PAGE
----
Living in Northern New Jersey right near the George Washington Bridge, I have done my fair share of travel to New York City. Believe it or not, the public transportation from New Jersey to New York City is really rough. Through my past experiences with traveling to NYC via NJ Transit busses and trains, I have seen the problems within the system, which former-Mayor Bloomberg calls a “serious and urgent problem.” The demand for travel from New Jersey to New York City is HUGE. The importance for changes in public transportation from New Jersey to New York City is high, with estimates suggesting travel demand between the two states will increase 38 percent by 2030.
Fortunately, the No. 7 train is extending into New Jersey, hoping to make travel for the approximate 128,000 riders much more efficient. The No. 7 train currently runs from Times Square (southern end) to Flushing in Queens (northern end). If it were to run from Secuacus all the way to Flushing, it would be a huge change in travel for the public from New Jersey to New York. This idea of extending the No. 7 line has been around since the 70s, but back in 2010, former New York Mayor Michael Bloomberg and his administration started exploring the idea again. Bloomberg brought the idea to life, but it was made a reality by Steven Spinola of the Real Estate Board of New York and Jerry Gottesman, chairman of Edison Properties and (now) the Meadowlands Chamber. Gottesman is currently funding a $65,000 economic impact study being conducted by the Meadowlands Chamber (which he is the chairman of) and the Edward J. Bloustein School of Planning and Public Policy at Rutgers University.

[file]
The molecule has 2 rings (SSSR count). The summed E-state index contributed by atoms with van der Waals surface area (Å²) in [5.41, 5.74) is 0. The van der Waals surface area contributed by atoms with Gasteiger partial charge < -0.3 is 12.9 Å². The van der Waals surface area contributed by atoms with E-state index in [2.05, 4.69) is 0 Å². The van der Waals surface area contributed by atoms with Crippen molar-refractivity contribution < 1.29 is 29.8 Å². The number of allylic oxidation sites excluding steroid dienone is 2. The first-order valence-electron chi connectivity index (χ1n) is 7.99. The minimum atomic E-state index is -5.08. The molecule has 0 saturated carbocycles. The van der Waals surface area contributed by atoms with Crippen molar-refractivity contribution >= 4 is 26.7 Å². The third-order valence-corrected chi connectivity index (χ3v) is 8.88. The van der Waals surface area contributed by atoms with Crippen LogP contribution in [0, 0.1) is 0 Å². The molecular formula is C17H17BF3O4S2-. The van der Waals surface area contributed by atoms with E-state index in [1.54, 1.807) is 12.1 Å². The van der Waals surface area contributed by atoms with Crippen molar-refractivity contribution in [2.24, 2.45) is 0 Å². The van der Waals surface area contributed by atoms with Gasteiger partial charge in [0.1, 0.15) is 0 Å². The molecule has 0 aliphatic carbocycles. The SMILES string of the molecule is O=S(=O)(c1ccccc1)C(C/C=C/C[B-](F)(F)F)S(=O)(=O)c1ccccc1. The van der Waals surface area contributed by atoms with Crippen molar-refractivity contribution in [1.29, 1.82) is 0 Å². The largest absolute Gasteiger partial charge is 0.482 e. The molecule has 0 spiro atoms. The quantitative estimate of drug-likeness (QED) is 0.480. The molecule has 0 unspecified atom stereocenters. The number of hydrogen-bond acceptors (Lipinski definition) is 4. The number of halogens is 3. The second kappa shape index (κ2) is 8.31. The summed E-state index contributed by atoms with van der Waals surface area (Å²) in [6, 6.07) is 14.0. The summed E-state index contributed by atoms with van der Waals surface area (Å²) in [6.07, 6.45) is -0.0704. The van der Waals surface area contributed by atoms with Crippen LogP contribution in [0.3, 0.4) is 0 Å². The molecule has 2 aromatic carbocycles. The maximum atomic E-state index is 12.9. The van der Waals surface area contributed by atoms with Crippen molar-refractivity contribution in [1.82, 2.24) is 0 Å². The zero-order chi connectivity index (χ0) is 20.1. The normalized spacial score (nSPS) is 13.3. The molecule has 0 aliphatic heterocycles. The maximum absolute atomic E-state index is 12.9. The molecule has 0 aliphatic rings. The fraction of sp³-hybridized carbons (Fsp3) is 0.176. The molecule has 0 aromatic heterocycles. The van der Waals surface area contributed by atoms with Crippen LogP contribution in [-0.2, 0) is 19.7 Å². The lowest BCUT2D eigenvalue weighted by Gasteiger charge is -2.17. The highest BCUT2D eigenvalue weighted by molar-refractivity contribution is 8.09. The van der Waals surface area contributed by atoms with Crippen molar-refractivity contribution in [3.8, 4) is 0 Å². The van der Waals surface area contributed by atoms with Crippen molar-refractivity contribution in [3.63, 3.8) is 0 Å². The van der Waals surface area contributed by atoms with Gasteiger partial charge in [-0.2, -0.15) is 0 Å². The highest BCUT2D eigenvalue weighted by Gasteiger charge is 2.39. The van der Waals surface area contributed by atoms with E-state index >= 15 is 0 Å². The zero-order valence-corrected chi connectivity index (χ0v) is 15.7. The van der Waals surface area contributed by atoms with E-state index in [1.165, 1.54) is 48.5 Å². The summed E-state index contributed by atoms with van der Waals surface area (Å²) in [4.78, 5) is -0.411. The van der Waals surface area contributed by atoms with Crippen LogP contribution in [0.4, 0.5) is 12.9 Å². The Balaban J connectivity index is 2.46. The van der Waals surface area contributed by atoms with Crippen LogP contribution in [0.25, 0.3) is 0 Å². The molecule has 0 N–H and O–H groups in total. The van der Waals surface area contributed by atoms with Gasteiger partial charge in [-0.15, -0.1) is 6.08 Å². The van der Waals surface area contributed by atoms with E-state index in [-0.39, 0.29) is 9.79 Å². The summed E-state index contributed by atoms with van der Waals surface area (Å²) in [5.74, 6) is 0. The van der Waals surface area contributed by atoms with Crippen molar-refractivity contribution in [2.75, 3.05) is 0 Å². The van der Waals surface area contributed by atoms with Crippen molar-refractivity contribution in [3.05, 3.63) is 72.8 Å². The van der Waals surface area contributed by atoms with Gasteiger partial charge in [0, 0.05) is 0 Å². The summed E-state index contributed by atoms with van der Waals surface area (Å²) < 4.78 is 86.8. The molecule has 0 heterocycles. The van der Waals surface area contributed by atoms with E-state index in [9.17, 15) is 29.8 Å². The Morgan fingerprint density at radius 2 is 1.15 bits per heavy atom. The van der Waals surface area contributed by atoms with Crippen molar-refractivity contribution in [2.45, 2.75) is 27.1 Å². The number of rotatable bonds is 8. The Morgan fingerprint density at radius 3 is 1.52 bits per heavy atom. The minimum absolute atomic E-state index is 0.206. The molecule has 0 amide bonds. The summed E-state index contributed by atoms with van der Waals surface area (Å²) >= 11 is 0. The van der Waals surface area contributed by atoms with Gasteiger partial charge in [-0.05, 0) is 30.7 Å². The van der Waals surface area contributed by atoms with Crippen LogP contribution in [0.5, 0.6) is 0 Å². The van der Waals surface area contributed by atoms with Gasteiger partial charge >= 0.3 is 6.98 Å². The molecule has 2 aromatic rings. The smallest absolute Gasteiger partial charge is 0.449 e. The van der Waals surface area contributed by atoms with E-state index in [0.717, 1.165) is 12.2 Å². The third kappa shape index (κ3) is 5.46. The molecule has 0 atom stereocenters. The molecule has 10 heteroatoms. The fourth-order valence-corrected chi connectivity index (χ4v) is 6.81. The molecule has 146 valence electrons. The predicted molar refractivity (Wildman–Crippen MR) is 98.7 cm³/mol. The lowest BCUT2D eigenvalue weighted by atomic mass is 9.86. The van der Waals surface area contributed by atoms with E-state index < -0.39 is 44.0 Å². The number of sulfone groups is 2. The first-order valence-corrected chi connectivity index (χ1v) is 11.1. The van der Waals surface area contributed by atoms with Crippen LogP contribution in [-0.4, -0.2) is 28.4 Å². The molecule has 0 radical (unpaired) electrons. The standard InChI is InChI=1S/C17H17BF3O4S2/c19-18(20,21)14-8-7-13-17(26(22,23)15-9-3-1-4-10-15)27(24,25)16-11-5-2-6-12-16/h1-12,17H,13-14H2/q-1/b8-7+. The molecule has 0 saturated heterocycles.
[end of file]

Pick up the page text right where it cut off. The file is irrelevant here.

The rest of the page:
The advantages of extending subway Line No. 7 into Secaucus are extensive. It will definitely relieve a lot of congestion in current travel to NYC from New Jersey. Another significant advantage is that it will surely incite economic development in the Meadowlands, an area in Northern New Jersey which is in major need of urban development and planning.
One huge issue that lies with this plan is cost. Currently, estimates for the cost of this project is predicted to be about $5 billion (though further study still needs to be done as to the exact cost of the project). As to where the money will be coming from, that just raises another problem. The federal and state transportation trust funds are plummeting, which makes this project extremely hard to fund. Some other problems conflicting with the project include capacity and the damage which Hurricane Sandy caused. Drew Galloway, chief of Northeast Corridor Planning and Performance for Amtrak, said the two tracks serving Penn Station have all the traffic they can handle. In addition, Hurricane Sandy damaged the tunnels to the extent that they’ll need major repairs.
The plan will need backing from a bunch of different transit agencies in New Jersey and New York, including NJ Transit, the Metropolitan Transit Authority (MTA) and the New York Port Authority. It would also need backing from both state legislatures, both governors and the mayor of New York.
If followed through and successful, the extended No. 7 line could have expected travel times as short as an 8-minute trip from Secaucus into Hudson Yards on the west side, a 12-minute trip into Times Square, and a 16-minute trip to Grand Central on the east side from New Jersey. If successful, this plan would be a huge change in public transportation throughout the tri-state.